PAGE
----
28) Hallstrom C, Lader MH. Benzodiazepine withdrawal phenomena. International Pharmacopsychiatry. 1981. PubMed link

This study describes a withdrawal syndrome as benzodiazepines were withdrawn in 10 patients who stated they were unable to discontinue benzodiazepines. Symptoms included severe anxiety, heightened sensitivity, weight loss, and perceptual changes.

29) Ashton H. Benzodiazepine withdrawal: an unfinished story. British Medical Journal (Clinical research ed.). 1984 Apr 14;288(6424):1135. PubMed link

This paper outlines distinct symptoms of benzodiazepine withdrawal and describes it as being protracted in nature lasting anywhere from 5-54 days, though in some cases recovery may take six months to a year or more. The paper also describes it as a “severe illness” that is readily dismissed by medical providers as being anxiety-related, though the symptoms are distinct from anxiety.

30) Ayd FJ. Benzodiazepine Withdrawal Phenomena-New Insights. Psychiatric Annals. 1984 Feb 1;14(2):133-4.

This study reviews the results of a double-blind study of benzodiazepine withdrawal in 41 long-term benzodiazepine users conducted in Great Britain by Tyrer, Owen, and Dawling. One group consisted of early withdrawers and the other of late withdrawers. Between 44% and 50% of patients developed withdrawal symptoms included anxiety, restlessness, anorexia, low mood, depression, insomnia, and heightened sensitivity to light, touch, noise, and smell despite gradual reduction in use. After stopping, clients became more vulnerable to stress and illness, and symptoms were so distressing that 15 of 41 patients were again taking benzodiazepines at six-month follow-up and 7 were taking other psychotropic medication.

31) Fontaine R, Chouinard G, Annable L. Rebound anxiety in anxious patients after abrupt withdrawal of benzodiazepine treatment. Am J Psychiatry. 1984 Jul 7;141(7):848-52. PubMed link

The authors demonstrate that all patients who experienced rebound anxiety in a double-blind RCT with placebo had received benzodiazepines. There was a significant difference in dropout rates between the abrupt withdrawal group and placebo.

32) Ashton H. Benzodiazepine withdrawal: outcome in 50 patients. British Journal of Addiction. 1987 Jun 1;82(6):665-71. PubMed link

This study examined clinical outcomes in 50 patients who had been taking benzodiazepines anywhere from 1-22 years. Almost half of clients (48%) were classified as fully recovered 10-42 months later following withdrawal; 6% were no better, and younger age was significantly associated with favorable outcomes.

33) Noyes R, Garvey MJ, Cook BL, Perry PJ. Benzodiazepine withdrawal: a review of the evidence. Journal of Clinical Psychiatry. 1988 Oct. PubMed link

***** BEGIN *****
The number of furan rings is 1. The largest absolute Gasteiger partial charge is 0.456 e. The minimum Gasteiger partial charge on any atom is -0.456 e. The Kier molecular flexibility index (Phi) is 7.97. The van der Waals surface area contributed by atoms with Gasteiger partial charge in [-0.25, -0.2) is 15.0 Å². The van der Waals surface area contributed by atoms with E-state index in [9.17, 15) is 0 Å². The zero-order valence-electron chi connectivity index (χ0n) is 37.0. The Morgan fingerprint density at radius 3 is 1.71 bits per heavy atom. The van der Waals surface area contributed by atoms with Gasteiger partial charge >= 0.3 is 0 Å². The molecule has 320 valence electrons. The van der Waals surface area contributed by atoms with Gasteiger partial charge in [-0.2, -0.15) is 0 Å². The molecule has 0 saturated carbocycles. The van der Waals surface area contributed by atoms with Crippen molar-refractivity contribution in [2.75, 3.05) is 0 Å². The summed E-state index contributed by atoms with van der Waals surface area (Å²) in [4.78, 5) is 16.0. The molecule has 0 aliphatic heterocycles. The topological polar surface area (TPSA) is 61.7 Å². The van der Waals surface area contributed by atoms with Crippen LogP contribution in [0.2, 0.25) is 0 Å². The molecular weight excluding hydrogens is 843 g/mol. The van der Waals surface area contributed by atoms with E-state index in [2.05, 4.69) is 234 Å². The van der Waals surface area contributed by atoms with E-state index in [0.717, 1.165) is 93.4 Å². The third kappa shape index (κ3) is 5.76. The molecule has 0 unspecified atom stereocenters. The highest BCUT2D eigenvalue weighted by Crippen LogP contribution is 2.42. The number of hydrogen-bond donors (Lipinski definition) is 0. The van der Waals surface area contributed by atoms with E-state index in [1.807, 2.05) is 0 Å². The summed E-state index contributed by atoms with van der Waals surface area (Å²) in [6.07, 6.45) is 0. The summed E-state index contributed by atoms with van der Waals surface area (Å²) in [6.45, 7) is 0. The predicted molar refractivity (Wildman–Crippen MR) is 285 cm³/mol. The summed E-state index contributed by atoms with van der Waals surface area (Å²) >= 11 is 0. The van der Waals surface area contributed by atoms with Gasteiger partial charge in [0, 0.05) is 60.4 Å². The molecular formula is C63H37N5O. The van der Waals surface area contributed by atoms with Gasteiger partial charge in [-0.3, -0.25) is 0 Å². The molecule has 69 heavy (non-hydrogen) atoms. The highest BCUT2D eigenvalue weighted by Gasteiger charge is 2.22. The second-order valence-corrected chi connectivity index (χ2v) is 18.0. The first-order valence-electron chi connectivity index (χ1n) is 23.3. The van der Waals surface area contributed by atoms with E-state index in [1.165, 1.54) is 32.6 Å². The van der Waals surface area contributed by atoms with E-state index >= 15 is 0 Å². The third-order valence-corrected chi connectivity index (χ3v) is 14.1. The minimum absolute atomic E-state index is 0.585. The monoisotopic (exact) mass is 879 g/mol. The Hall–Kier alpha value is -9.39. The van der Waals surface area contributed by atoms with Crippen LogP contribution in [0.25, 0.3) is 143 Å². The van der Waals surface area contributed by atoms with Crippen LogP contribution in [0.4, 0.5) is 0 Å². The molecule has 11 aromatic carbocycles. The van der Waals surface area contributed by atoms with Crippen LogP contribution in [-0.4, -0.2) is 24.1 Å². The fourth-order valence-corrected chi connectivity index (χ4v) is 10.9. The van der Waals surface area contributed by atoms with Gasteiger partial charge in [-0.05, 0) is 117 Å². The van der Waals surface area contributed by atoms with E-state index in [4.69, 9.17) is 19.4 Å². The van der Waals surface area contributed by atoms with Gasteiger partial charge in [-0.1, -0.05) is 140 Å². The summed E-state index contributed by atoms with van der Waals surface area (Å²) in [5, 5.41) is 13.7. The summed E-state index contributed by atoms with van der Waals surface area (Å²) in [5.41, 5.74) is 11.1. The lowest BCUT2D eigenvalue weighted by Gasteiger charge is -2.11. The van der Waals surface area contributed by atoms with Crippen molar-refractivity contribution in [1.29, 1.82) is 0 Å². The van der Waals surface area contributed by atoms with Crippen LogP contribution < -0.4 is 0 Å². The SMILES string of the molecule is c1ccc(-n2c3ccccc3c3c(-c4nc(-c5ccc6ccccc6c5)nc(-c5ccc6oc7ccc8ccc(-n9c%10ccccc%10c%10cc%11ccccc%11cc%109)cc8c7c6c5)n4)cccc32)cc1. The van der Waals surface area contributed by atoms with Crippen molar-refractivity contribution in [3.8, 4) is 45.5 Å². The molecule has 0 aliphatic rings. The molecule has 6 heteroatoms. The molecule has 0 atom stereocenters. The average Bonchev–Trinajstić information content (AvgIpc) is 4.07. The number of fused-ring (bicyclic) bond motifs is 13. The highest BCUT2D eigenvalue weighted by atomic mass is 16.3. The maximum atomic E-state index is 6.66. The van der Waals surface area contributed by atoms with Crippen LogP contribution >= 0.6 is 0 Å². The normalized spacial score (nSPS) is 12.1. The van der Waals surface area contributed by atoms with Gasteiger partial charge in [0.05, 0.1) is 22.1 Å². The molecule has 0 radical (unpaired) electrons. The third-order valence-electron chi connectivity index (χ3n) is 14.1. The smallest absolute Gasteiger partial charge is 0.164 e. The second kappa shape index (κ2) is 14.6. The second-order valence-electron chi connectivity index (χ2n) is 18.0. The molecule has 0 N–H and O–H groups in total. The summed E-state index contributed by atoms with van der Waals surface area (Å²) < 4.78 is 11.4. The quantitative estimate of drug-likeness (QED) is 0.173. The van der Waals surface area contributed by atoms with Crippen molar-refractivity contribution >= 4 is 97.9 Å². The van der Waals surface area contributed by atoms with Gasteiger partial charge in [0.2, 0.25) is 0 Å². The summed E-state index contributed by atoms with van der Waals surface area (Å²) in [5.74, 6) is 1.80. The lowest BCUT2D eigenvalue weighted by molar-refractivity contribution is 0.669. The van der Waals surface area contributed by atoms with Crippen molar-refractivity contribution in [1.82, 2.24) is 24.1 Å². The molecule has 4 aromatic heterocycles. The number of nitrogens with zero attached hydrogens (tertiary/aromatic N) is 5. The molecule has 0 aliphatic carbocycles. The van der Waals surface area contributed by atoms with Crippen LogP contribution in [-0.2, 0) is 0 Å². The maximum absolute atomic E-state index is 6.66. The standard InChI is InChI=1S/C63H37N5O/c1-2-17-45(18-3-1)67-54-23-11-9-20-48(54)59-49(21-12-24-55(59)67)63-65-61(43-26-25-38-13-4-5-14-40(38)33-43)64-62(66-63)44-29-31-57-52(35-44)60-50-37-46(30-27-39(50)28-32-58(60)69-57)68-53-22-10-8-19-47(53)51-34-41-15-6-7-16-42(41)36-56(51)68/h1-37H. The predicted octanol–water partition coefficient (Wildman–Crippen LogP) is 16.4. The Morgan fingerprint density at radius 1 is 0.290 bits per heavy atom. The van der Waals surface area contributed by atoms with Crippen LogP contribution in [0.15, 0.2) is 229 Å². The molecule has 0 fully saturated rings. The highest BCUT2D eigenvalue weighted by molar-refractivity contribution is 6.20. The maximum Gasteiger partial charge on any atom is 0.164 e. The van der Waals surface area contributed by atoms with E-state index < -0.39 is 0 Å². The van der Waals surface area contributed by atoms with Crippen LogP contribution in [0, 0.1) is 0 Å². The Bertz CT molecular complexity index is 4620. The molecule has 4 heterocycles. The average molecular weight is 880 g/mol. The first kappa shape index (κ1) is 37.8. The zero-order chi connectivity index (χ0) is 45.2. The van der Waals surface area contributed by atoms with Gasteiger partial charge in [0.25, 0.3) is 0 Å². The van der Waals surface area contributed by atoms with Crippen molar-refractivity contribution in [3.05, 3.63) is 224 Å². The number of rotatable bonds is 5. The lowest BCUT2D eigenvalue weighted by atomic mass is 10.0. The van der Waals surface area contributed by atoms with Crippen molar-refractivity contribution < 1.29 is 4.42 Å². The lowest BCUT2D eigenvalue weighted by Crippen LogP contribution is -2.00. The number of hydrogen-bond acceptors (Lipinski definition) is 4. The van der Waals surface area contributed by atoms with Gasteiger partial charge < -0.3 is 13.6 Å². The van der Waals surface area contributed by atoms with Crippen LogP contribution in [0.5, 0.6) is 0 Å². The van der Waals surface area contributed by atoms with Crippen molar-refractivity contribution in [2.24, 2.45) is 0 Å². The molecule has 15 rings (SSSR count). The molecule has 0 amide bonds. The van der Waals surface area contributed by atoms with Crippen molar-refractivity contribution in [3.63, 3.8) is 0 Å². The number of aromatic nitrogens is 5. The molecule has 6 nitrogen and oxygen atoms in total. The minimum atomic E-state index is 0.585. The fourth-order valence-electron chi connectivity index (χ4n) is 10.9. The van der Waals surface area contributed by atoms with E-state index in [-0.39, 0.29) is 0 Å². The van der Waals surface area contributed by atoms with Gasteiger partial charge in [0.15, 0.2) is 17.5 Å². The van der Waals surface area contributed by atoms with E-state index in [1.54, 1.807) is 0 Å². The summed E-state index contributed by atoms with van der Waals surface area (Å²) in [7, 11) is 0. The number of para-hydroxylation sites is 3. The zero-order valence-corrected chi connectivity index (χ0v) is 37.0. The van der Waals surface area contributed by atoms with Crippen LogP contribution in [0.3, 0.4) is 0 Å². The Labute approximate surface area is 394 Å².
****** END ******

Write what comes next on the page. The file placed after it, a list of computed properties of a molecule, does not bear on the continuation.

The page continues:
The authors review studies of benzodiazepines and benzodiazepine withdrawal and recommend gradual discontinuation lasting anywhere from 4-16 weeks with dose decreases not exceeding thresholds from 2.5 mg to 5 mg. Clinicians should watch for complications such as increase in alcohol use and depression, and be prepared to treat anxiety emerging.

34) Onyett SR. The benzodiazepine withdrawal syndrome and its management. JR Coll Gen Pract. 1989 Apr 1;39(321):160-3. PubMed link

This author describes benzodiazepine withdrawal as both a physical and psychological experience and discusses the importance of structured withdrawal and provider-client communication realistic expectations of the withdrawal experience. In some cases, support from other practitioners, including mental health practitioners, is warranted.

35) Schweizer E, Case WG, Rickels K. Benzodiazepine dependence and withdrawal in elderly patients. Am J Psychiatry. 1989 Apr 1;146(4):529-31. PubMed link

This study found that older patients had a less severe withdrawal experience than younger patients when tapering benzodiazepines; however, only 50% of each group remained free of benzodiazepines after 4 weeks.

36) DuPont RL. Thinking about stopping treatment for panic disorder. Journal of Clinical Psychiatry. 1990 Dec. PubMed link

This article differentiates chemical dependence from physical dependence and outlines a four-step tapering strategy applicable for patients with both types: gradual discontinuation, substitution of a different medication, use of medication to suppress withdrawal symptoms, and inpatient treatment and a 12-step program.

37) Higgitt A, Fonagy P, Toone B, Shine P. The prolonged benzodiazepine withdrawal syndrome: anxiety or hysteria?. Acta Psychiatrica Scandinavica. 1990 Aug 1;82(2):165-8. PubMed link

The authors administered psychophysiological tests to patients diagnosed with anxiety or conversion disorder and normal controls and found no evidence that withdrawal syndrome could be due to anxiety or conversion disorder and is likely an iatrogenic condition resulting from treatment with benzodiazepines.

38) Joughin N, Tata P, Collins M, Hooper C, Falkowski J. In‐patient withdrawal from long‐term benzodiazepine use. British Journal of Addiction. 1991 Apr 1;86(4):449-55. PubMed link

This study found that 38% of patients who completed an inpatient followed by outpatient program to withdraw from benzodiazepines achieved a good outcome, with younger patients faring better than older patients and those diagnosed with anxiety faring better than those with depressive disorder.

39) Neiman J, Persson H, Bergman H. Early benzodiazepine withdrawal in benzodiazepine-dependent subjects: a pilot study. Nordic Journal of Psychiatry. 1994 Jan 1;48(1):19-25. PubMed link